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Gender equity organization fundraising for local shelter

Bridging Gender Divides, created by a group of Canadian high school students, is holding virtual cooking classes to fundraise for Adsum for Women and Children
BGD - HalifaxToday
Julia Wright (left) and Eunice are co-presidents of Bridging Gender Divides (Courtesy of Bridging Gender Divides)

A Halifax high school student has created an organization with other students across Canada to support gender equity.

Julia Wright, a Halifax student in Grade 11, founded Bridging Gender Divides with three other students in Toronto and another in Vancouver.

“We realized that me and a bunch of other girls, we all had a passion for gender equity and being able to help women who potentially didn’t have all the resources that we had,” she tells NEWS 95.7’s The Sheldon MacLeod Show.

The five students had all planned on attending a summer camp this year along with many other Canadian students. Due to COVID-19, the camp was cancelled.

While their summer plans had taken a shift, the five students stayed in contact and decided to create Bridging Gender Divides.

BGD 2 - HalifaxTodayMayya (left), Faith (center) and Emma are Bridging Gender Divides' three other members (Courtesy of Bridging Gender Divides)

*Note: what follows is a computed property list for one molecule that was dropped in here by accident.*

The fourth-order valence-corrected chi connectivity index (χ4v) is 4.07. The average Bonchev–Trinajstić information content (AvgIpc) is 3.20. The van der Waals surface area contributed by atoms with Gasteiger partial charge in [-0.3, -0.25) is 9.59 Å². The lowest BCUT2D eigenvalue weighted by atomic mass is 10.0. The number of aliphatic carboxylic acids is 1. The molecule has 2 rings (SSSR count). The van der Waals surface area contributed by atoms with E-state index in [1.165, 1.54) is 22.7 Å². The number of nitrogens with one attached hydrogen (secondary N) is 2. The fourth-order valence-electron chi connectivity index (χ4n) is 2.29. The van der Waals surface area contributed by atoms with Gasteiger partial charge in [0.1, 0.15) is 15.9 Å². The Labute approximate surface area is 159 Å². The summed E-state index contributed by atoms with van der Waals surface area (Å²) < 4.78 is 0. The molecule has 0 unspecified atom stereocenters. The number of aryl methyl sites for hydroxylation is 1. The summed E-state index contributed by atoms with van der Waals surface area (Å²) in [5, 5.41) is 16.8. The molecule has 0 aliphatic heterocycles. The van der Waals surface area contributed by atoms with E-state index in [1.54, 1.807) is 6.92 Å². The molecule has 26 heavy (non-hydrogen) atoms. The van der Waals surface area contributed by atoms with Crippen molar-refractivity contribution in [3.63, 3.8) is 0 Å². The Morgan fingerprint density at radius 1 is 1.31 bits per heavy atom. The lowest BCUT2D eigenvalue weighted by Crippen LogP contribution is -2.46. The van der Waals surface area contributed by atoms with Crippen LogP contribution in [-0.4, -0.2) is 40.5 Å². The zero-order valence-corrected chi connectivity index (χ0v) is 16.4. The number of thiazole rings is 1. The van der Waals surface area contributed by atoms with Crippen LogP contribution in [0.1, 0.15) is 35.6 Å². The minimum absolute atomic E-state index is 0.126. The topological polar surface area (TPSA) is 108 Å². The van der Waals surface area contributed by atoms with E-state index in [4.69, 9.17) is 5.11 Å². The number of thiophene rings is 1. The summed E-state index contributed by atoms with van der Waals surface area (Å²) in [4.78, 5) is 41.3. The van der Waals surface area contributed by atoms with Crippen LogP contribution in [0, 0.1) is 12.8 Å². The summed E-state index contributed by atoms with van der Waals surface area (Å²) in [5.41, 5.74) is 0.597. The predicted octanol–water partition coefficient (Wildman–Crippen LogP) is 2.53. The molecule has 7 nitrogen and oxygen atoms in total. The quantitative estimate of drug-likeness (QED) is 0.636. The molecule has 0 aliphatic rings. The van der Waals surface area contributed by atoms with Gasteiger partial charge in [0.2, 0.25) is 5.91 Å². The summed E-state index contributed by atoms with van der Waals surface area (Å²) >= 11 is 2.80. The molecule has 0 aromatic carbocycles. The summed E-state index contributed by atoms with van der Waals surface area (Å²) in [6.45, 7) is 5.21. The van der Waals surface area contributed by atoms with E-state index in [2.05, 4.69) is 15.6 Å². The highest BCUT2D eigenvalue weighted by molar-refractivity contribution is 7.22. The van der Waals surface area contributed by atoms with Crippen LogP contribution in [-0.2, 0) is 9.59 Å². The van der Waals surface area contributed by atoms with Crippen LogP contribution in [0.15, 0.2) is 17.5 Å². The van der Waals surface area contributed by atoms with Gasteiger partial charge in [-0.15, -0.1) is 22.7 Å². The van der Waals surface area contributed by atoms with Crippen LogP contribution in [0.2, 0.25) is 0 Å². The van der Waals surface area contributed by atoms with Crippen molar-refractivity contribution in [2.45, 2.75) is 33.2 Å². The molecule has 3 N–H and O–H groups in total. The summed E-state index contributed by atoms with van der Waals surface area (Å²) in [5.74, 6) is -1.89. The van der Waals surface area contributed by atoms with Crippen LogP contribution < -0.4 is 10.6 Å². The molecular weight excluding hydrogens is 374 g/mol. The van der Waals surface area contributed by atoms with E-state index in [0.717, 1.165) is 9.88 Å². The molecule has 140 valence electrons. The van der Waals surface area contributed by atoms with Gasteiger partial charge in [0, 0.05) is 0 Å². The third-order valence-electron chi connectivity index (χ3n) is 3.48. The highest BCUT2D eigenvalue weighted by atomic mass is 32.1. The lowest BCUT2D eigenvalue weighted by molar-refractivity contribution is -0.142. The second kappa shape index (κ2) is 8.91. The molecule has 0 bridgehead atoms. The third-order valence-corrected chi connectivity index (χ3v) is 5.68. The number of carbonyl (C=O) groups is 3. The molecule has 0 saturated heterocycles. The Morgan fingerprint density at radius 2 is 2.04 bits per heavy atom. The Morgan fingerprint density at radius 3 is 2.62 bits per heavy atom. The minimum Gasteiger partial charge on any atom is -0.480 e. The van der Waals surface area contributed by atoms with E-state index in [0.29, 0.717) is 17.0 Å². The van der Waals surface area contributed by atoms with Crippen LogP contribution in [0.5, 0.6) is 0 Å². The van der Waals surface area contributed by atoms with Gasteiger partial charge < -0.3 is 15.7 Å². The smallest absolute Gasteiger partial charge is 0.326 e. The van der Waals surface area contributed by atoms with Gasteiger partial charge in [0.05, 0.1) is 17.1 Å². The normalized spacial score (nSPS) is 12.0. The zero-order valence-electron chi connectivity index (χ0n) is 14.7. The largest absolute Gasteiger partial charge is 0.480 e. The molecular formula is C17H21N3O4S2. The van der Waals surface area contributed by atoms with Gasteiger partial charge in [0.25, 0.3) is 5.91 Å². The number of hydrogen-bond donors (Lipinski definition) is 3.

Now, the organization is holding its first fundraising event called Cooking for a Cause, a monthly event where participants take virtual cooking lessons led by an established chef.

The lessons begin later this month and run until December. The first is on Sept. 23 from 6 p.m. to 8 p.m.

Sachin Seth, a finalist on season two of the Great Canadian Baking Show, will lead the class on making pumpkin scones.

Wright says Bridging Gender Divides is keeping future chefs a secret to build suspense for upcoming lessons.

All proceeds from the fundraiser will go to Adsum for Women and Children, a Halifax shelter that has run for 37 years.

“We know that they do a lot of great work and they help women in need,” Wright says. “Especially in the time of COVID-19, they’ve had to do a lot of renovations and could really use our support.”

On top of that, Wright says cooking was chosen as the activity because it’s generally enjoyable.

“But when COVID-19 happened, a lot of people weren’t able to go out to restaurants or enjoy different types of food,” she says. “We’re kind of just stuck at home cooking food and potentially cooking the same food all the time.”

Participants can choose between two packages:

  • Cooking Class — Includes the virtual cooking class with a suggested donation of $25
  • VIP Package — Includes the virtual cooking class with an exclusive Q&A with the chef; minimum donation of $50 and a maximum of 20 packages

Those interested can register or find more information on Bridging Gender Divides’ website.

Chris Stoodley

About the Author: Chris Stoodley

Chris was born and raised in Halifax. After graduating from the journalism program at King's, he started as's weekend editor.
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